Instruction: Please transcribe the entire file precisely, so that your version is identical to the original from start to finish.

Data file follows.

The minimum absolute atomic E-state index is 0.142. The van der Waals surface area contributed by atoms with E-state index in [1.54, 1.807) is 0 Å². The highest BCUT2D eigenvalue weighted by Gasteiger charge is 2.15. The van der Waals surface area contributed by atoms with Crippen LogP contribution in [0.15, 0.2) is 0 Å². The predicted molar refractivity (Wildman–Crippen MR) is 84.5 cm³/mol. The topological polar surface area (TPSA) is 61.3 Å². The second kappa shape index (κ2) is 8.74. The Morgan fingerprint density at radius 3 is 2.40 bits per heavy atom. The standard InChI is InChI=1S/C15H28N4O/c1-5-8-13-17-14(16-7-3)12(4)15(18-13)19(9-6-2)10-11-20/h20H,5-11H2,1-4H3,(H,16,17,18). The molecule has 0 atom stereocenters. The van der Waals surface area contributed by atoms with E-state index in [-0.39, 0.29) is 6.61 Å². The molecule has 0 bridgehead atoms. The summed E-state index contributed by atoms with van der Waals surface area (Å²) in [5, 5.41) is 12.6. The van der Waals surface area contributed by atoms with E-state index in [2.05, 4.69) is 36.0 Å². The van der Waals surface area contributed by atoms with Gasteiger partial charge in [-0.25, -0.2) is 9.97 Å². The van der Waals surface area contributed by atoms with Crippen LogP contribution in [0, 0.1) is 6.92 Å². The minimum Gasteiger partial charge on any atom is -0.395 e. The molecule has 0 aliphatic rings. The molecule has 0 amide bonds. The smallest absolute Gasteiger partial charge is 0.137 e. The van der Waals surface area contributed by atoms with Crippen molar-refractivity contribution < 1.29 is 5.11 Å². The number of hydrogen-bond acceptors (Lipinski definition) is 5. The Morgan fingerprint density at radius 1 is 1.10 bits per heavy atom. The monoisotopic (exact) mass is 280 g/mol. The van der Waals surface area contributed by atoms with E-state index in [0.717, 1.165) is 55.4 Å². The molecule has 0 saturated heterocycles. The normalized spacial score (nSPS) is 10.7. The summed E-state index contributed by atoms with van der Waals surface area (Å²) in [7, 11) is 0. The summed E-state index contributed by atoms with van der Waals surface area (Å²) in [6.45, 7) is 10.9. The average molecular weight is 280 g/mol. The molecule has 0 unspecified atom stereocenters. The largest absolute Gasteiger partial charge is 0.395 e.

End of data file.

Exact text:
The minimum absolute atomic E-state index is 0.142. The van der Waals surface area contributed by atoms with E-state index in [1.54, 1.807) is 0 Å². The highest BCUT2D eigenvalue weighted by Gasteiger charge is 2.15. The van der Waals surface area contributed by atoms with Crippen LogP contribution in [0.15, 0.2) is 0 Å². The predicted molar refractivity (Wildman–Crippen MR) is 84.5 cm³/mol. The topological polar surface area (TPSA) is 61.3 Å². The second kappa shape index (κ2) is 8.74. The Morgan fingerprint density at radius 3 is 2.40 bits per heavy atom. The standard InChI is InChI=1S/C15H28N4O/c1-5-8-13-17-14(16-7-3)12(4)15(18-13)19(9-6-2)10-11-20/h20H,5-11H2,1-4H3,(H,16,17,18). The molecule has 0 atom stereocenters. The van der Waals surface area contributed by atoms with E-state index in [-0.39, 0.29) is 6.61 Å². The molecule has 0 bridgehead atoms. The summed E-state index contributed by atoms with van der Waals surface area (Å²) in [5, 5.41) is 12.6. The van der Waals surface area contributed by atoms with E-state index in [2.05, 4.69) is 36.0 Å². The van der Waals surface area contributed by atoms with Gasteiger partial charge in [-0.25, -0.2) is 9.97 Å². The van der Waals surface area contributed by atoms with Crippen LogP contribution in [0, 0.1) is 6.92 Å². The minimum Gasteiger partial charge on any atom is -0.395 e. The molecule has 0 aliphatic rings. The molecule has 0 amide bonds. The smallest absolute Gasteiger partial charge is 0.137 e. The van der Waals surface area contributed by atoms with Crippen molar-refractivity contribution < 1.29 is 5.11 Å². The number of hydrogen-bond acceptors (Lipinski definition) is 5. The Morgan fingerprint density at radius 1 is 1.10 bits per heavy atom. The monoisotopic (exact) mass is 280 g/mol. The van der Waals surface area contributed by atoms with E-state index in [0.717, 1.165) is 55.4 Å². The molecule has 0 saturated heterocycles. The normalized spacial score (nSPS) is 10.7. The summed E-state index contributed by atoms with van der Waals surface area (Å²) in [7, 11) is 0. The summed E-state index contributed by atoms with van der Waals surface area (Å²) in [6.45, 7) is 10.9. The average molecular weight is 280 g/mol. The molecule has 0 unspecified atom stereocenters. The largest absolute Gasteiger partial charge is 0.395 e.